The photoresponsive element 46 again provides an appropriate voltage responsive corresponding to the scene light intensity incident thereon, which voltage response is thereafter integrated by the operational amplifier 96 and feedback capacitor 102 to provide an output signal representative of the time integration of the scene light intensity incident to the photoresponsive element 46. As is now readily apparent, the low ambient light intensity remains substantially constant during the time required for the shutter blade elements to reach their follow focius setting and for a predetermined period thereafter at which time the ripple counter 116 provides positive output signals at lines 156 and 158 to switch the AND gate 154 and provide a positive output signal at line 152 to the OR gate 150. The OR gate 150, in turn, switches to provide a positive flash igniting signal to the flash sequencing circuit 162 by way of interconnecting line 160. Referring now to FIG. 5, it can be seen that the resistor 306, having an impedance characteristic corresponding with the predetermined impedance characteristic of an unfired flash lamp, is effectively connected between the terminal element 88' and the terminal element 88 from the collector of transistor 216. Thus, a high input signal level at line 160 will operate to turn on transistor 216 in a manner as previously described.

Referring now to the quench strobe diagram of FIG. 5 it can be seen that the turning on of transistor 216 from the flash sequencing circuit 162 operates to signal the pulse descriminator circuit to provide a positive flash fire signal at its FF terminals and hence thereby rendering the SCR 310 conductive. When the SCR 310 becomes conductive, a lower resistance discharge path is presented across the capacitor 326 which causes the capacitor to dump its charge so as to trigger the flash tube 318. As the flash tube 318 begins to conduct, the voltage on the high voltage terminal 330 may be reduced as the charge on the capacitor 314 is dumped through the flash tube 318.

Subsequent to the firing of flash tube 318, there is again incurred a rapid rise in the time integration of the scene light intensity incident to the photoresponsive element 46. As previously discussed, the steady state input voltage reference level to the detector circuit 132 is biased by the resistors 138 and 140 to establish the predetermined value to which the input signal at line 126 and 128 must increase in order to trigger the level detector 132. Thus, the light intensity is integrated until reaching the predetermined value at which point the level detector circuit 132 is triggered into an abrupt change of state at the output line 142, from a generally low signal value which is insufficient to maintain the transistors 144 and 145 in conduction, to a substantially higher current level of sufficient value t turn on the transistors 144 and 145. Turning on the transistor 144, in turn, operates to energize the solenoid winding 76 to retract the plunger unit 74 so as to rotate the walking beam 54 in a counter-clockwise direction, as viewed from FIG. 2, against the biasing force of tension spring 80, thereby moving the shutter blade elements into their light blocking closed position. After the walking beam 54 is rotated to its full counter-clockwise position, the latech 84 may be automatically moved into intercepting relation with the edge of the walking beam so as to permit the deenergization of solenoid in the above described manner.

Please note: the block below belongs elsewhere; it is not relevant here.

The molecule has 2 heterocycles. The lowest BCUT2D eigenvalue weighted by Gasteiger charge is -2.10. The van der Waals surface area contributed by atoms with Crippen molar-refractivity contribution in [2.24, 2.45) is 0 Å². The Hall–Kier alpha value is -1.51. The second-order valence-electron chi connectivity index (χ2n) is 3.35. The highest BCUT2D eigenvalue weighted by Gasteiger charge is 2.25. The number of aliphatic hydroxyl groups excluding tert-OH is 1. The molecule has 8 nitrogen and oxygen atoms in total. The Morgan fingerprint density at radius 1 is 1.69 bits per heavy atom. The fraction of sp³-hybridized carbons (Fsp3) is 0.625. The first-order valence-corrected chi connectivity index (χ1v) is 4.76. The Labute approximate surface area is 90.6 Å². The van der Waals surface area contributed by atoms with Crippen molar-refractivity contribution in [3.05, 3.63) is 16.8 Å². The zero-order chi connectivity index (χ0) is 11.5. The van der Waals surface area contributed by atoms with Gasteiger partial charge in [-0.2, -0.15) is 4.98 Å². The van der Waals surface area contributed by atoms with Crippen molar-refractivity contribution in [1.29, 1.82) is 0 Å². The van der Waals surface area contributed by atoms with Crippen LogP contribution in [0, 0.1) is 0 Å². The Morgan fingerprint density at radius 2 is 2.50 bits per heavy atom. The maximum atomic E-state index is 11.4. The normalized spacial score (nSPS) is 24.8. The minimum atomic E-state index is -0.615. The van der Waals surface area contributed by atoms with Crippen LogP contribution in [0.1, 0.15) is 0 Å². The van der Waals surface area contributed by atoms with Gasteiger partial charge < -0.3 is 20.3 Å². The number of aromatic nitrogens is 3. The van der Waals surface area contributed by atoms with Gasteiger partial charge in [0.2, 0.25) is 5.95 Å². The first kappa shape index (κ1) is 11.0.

Turning on transistor 145 operates to effectively ground the input signal at line 160 to the flash sequencing circuit 162. Effectively grounding the input signal at line 160, in turn, operates to turn transistor 216 off thereby signaling the pulse discriminator circuit 308 to provide a positivee flash quench signal FQ to the gate electrode of SCR 334. With the positive flash quench signal FQ, a current will flow into the gate electrode of SCR 334 thereby rendering it conductive. When the SCR 334 becomes conductive, a lower resistance path is presented across the capacitor 34B which causes the capacitor to dump its charge. That action induces a triggering signal to appear at the quench tube triggering terminal 344 thereby initiating conduction in the quench tube 340. The dumping of the charge on the capacitor 348 produces a ringing action through the circuit comprising the capacitor 348, the SCR 334, and the transformer 346. That ringing action is effective to turn off the SCR 334 after the quench tube triggering signal has been provided. After being triggered, the quench tube 340 ad resistor 320 conduct more heavily than the flash tube 318 and thereby discharge the storage capacitor 314 at a predetermined rate as determined by the collective impedance of the quench tube 340 and resistor 320. The residual charge on the capacitor 314 is thus dissipated at a controlled rate until reaching a point where the voltage is insufficient to support ionization in either the quench tube 340 or the flash tube 318 at which time both tubes will cease to conduct. The charging circuit (not shown) connected to the terminals 328 and 330 will then begin to recharge the capacitor 314 in anticipation of another exposure cycle.